a menu displays a list
of menu items.
A picker displays
a set of values from which
a user picks one.
That will do for now. I hope you enjoy playing with the new version of Haiku Detector.
Haiku Detector Achieves its Purpose (and will now proceed to have an existential crisis)
Posted by Angela Brett in Haiku Detector on October 19, 2014
I originally wrote Haiku Detector because my friend Gry saw Times Haiku and wondered whether there were any haiku in her Ph. D. thesis. The other day I heard back about the haiku she found. It turns out that even the title of the thesis is a haiku:
studies of the extremes of
Here’s another one, which could be about anything. The last line is a bit of an anticlimax.
As of today, the
origin of this strength is
not well understood.
When I read this one, I wondered if miniball was a mini-golf style version of another ball game:
the MINIBALL would be used
for the same purpose.
are easily seen.
After seeing these, I sent her the as-yet-unreleased new version of Haiku Detector, which can detect haiku made up of several sentences. Having mostly had my name on papers authored by the entire CMS collaboration, I expected her to find a lot of haiku in the author list. But ISOLDE is much smaller, and also this is her thesis that she wrote, not some paper whose author list she got tacked onto. So she got some from references:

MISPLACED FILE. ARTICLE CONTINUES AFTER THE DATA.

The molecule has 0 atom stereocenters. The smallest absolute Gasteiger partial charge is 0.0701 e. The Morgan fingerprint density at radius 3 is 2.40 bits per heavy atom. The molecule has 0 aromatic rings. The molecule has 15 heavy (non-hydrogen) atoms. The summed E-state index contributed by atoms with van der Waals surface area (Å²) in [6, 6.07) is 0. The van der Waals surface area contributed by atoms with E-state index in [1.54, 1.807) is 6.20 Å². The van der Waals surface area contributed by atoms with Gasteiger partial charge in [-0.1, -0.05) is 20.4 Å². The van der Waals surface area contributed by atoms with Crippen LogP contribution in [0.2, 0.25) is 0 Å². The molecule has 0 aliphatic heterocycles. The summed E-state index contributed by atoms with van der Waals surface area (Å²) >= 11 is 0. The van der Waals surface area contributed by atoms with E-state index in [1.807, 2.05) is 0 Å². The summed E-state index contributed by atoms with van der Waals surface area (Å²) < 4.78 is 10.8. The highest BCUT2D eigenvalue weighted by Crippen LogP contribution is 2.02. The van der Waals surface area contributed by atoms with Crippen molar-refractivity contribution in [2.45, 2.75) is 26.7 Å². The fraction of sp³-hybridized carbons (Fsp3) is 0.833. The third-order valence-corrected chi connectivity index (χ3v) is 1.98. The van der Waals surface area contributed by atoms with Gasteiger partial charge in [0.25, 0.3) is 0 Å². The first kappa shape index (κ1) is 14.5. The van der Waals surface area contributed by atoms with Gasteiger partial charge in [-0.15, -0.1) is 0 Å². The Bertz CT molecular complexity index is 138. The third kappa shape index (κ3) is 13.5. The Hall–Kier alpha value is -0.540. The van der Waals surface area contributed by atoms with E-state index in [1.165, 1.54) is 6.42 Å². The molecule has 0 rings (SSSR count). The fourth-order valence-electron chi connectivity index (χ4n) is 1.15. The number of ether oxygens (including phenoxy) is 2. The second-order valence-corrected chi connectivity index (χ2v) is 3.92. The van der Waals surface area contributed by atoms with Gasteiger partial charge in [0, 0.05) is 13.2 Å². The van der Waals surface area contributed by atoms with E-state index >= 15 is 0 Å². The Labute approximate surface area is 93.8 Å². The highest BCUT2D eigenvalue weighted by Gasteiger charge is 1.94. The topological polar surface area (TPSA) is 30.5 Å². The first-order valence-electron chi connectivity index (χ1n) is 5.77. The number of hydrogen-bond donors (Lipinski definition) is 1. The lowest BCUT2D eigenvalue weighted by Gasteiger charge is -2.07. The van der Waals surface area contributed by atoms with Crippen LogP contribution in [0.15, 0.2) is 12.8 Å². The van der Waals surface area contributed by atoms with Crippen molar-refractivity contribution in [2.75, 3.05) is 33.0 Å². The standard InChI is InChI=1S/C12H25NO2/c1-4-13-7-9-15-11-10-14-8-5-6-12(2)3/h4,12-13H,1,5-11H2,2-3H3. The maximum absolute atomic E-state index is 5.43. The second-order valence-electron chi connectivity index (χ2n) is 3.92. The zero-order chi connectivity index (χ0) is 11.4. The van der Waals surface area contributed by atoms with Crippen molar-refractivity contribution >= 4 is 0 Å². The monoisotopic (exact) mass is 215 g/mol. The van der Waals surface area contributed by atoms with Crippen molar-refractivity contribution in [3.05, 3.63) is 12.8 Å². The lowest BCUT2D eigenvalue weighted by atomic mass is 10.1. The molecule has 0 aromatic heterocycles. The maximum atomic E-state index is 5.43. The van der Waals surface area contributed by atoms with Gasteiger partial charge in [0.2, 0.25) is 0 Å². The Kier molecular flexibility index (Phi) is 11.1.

Goko, H. Toyokawa,
K. Yamada, T.
and some things with section numbers tacked on:
Open shell nuclei and
This matrix is the
starting point for the Oslo
That last one has so many possibilities. I like to think of it as being about an electronic band called The Oslo Method which released a 45rpm record about The Matrix. Unfortunately, nobody can be told what the haiku is. You have to see it for yourself. And indeed, you can see the other haiku she found on the #MyHaikuThesis tag on Twitter.
I noticed something interesting while writing this post — some of the ‘haiku’ Gry found include gamma (γ) symbols:
The γ-ray strength functions
display no strong enhancement
for low γ energies.
Haiku Detector on her Mac has treated them as having zero syllables, as if they are not pronounced, and I think I recall characters like that not being pronounced in the Princeton Companion to Mathematics. But I just checked on my Mac running Mac OS X Yosemite, and the speech synthesis (which Haiku Detector relies on for syllable counting) pronounces γ as ‘Greek small letter gamma’, so Haiku Detector does not find those erroneous haiku. I think that this might be a new feature in Yosemite.